Of particular note was the Court’s analysis of plaintiffs’ meal/rest period claims. Plaintiffs’ theory of liability was somewhat unique, asserting a “pressure” based theory on seven distinct practices, several of which appeared to be designed to conceal the fact that breaks were not being provided:
(1) PENSKE managers overseeing the Whirlpool account throughout the state regularly emphasized that breaks were not be taken until all installations were completed; (2) PENSKE never instituted a policy that either used the dispatch schedule to include a designated meal period nor did the company allow dispatchers to acknowledge, record or document when and if meal periods were actually taken; (3) PENSKE's use of a uniform scheduling algorithm resulted in delivery trucks being filled to capacity and built-in unrealistic installation and traffic estimates so that "driver/installers" were always at risk of maxing-out their regulatory "hours of service limits;" (4) PENSKE engaged in a common uniform policy and practice that required [class members] to be in constant communication with dispatch, management and customers and prevented them from turning off such devices during breaks; (5) PENSKE implemented a uniform policy that shifted the record-keeping requirement for meal periods to the driver/installer, who was told to record meals on the daily dispatch log, rather than be maintained by a central dispatch. The standard log included only one place entry of a single meal period and did not document whether the "installer" took a meal period[;] (6) PENSKE policy was to require a meal period to be recorded on the dispatch log before clerks were permitted to accept the end of day paperwork and allow the [class members] to clock out. This resulted in anecdotal evidence of clerks directing employees to fabricate a meal period entry whether taken or not; and (7) PENSKE managers, who were focused on maximizing productity (sic) and maintaining customer service engaged in a common practice of ridiculing, criticizing and/or reprimanding employees who returned to the yard with uninstalled appliances in a given workday.See Dilts, 2010 U.S. Dist. LEXIS 40568, at 25-26.
Significantly, the Court found that common issues predominated, notwithstanding the fact that many of these defacto policies were to be established by way of anecdotal proof:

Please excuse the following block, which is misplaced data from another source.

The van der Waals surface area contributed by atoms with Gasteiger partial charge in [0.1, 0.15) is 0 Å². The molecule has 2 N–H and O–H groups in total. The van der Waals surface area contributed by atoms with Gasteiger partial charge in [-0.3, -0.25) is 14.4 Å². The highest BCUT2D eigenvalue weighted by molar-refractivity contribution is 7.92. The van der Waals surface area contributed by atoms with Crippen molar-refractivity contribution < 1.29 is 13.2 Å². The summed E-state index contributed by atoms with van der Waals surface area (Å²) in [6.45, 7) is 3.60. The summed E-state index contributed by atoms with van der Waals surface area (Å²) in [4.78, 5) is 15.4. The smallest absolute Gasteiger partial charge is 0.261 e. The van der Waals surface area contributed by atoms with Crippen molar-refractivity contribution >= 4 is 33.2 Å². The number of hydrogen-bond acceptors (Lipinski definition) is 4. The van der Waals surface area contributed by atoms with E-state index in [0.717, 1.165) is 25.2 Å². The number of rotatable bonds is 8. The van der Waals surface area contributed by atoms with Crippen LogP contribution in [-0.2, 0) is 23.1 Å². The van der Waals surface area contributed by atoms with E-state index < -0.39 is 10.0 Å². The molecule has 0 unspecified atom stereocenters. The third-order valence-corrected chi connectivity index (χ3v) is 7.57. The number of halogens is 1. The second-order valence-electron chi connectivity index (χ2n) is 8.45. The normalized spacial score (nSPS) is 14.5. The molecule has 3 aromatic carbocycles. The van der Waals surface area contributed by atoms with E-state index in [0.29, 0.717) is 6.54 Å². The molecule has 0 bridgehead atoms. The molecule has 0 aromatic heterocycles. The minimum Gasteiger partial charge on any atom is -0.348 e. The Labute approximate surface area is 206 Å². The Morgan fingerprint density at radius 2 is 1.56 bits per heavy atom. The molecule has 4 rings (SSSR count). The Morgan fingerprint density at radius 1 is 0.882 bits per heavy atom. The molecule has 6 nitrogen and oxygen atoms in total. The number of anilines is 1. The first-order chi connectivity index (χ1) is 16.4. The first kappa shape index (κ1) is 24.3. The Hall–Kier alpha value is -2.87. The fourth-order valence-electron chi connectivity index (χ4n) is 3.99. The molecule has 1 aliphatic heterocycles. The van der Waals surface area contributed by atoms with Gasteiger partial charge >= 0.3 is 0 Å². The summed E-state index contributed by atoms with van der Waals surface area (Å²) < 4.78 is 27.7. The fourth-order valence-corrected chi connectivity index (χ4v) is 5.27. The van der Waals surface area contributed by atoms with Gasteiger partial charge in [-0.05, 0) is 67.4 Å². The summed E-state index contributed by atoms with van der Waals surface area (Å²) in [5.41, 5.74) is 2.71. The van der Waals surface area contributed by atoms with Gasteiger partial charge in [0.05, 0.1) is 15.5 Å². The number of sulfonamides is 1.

Thus, the question here is whether Defendant, by its policies, failed to provide meal breaks to the putative class members. Or, put another way, whether Defendant's policies effectively denied driver/installers and installers uninterrupted lunch periods. The majority of Plaintiff's evidence as to this question is anecdotal, consisting of the declarations of driver/installers and installers. (See Pl.'s Statement of Fact ## 28, 29, & 31.) Plaintiffs also offer some evidence from an employee of Defendant stating that dispatchers did not schedule lunches. (Hill Decl., Ex. 32 (Bloodworth Dep.) at 22:12-22.)
The evidence also indicates that truck activity was tracked by Defendant's "corporate XATA satellite positioning" system. (Memo. ISO Motion at 2.) Defendant also "provided each driver/installer a Nextel device for communication with the dispatchers, supervisor and customers during the day." (See, e.g., id. at 8.) This information is probative of whether breaks were received and whether Defendant's policies prevented uninterrupted meal breaks. The evidence also suggests that employees could not indicate that they had not taken a meal break and that Defendant never paid a premium wage for a missed break. (See Pl.'s Statement of Fact # 12.) Morever there seems to be no debate that Defendant's policies did not account for the statutorily mandated second meal break. These assertions should be largely provable through Defendant's records. Further, to the extent that these policies were informal and enforced through "ridicule" or "reprimand," they should be provable through common representative testimony. (See, e.g., Hill Decl., Ex. 9 (Davis Decl.) P 4.)See Dilts, 2010 U.S. Dist. LEXIS 40568, at 31-33.